Solomon, in the book of Proverbs, discusses the relationship of man’s planning and God’s directing work multiple times (Proverbs 16:1; 19:21; 20:24). One example of this is found in Proverbs 16:9: “A man’s heart plans his way, But the Lord directs his steps” (NKJV). Humanity often plans and prepares for future events, but in each case God directs the outcome.
The book of Job provides a great example of this relationship between one’s plans and God’s directing ministry. God considered Job a righteous man (Job 1:1, 8). Undoubtedly, Job had plans for the future, including continued work in the fields (Job 1:14–15), making sacrifices for his children (Job 1:5), accepting good from the Lord (Job 2:10), etc. During a prosperous time of Job’s life (Job 1:1–3), Satan appeared before the Lord and was given permission to test Job’s fear of the Lord. Satan carried out this testing by taking things that belonged to Job such as his material possessions, family, and health, sure that Job would curse God because of his loss. God directed these events, utilizing Satan as a tool for testing Job (Job 1:12; 2:6). Job certainly did not plan on losing all his possessions (Job 1:13–17), his children dying in a natural disaster (Job 1:18–19), and having his wife tell him to curse God and die (Job 2:9), but God directed the outcomes.
The story of Job doesn’t end there, of course, but the contrast in Job’s plans and the steps that God directed Job to take shows the relationship between man’s future planning and God’s present directing work. Just as God directed the circumstances and events in the life of Job, God directs and determines our circumstances and events today. We can take comfort in knowing that the Almighty God is in control of outcomes.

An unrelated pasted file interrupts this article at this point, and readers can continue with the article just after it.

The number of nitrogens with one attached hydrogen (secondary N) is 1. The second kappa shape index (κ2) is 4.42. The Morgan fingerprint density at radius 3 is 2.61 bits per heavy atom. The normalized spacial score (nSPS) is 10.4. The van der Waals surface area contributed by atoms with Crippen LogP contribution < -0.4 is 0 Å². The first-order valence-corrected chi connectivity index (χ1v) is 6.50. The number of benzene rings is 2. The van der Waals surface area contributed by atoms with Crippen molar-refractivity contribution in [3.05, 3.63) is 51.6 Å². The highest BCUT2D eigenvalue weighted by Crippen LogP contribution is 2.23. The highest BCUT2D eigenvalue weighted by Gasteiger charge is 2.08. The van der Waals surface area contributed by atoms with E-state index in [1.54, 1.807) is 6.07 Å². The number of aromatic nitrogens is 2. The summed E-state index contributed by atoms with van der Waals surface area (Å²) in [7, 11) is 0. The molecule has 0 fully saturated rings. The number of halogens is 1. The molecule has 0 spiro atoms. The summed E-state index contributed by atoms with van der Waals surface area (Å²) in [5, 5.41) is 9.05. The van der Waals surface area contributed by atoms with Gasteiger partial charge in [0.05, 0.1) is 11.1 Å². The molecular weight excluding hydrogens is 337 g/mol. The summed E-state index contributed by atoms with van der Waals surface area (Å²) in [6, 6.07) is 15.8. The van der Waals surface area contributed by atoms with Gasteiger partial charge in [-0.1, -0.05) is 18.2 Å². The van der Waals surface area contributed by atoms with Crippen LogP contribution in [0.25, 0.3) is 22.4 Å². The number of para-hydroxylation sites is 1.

Another example of the Lord directing the steps of humanity is seen in Psalm 37:20–26. David, the second king of Israel, wrote this psalm in the later years of his life (Psalm 37:25). Part of the psalm contrasts the actions taken by the Lord toward the wicked and the righteous. In verse 22 David discusses “those the Lord blesses” and “those He curses.” The blessed are the righteous under the Mosaic Law, while the cursed are the wicked (see Deuteronomy 27—28). The righteous man, who delights in the Lord, is promised “firm steps” (Psalm 37:23). He can move forward with confidence because, “though he may stumble, he will not fall, for the Lord upholds him with his hand” (verse 24).
As a result of God’s directing work, David rejoices in the outcomes: “Wrongdoers will be completely destroyed; the offspring of the wicked will perish. The righteous will inherit the land and dwell in it forever” (Psalm 37:28b–29). God’s sovereignty should comfort the believer in Christ. God is in control. It is wise to plan for the future, but we should find comfort in that, ultimately, God directs our steps. His plan leads us in a good path—one we should all rejoice in.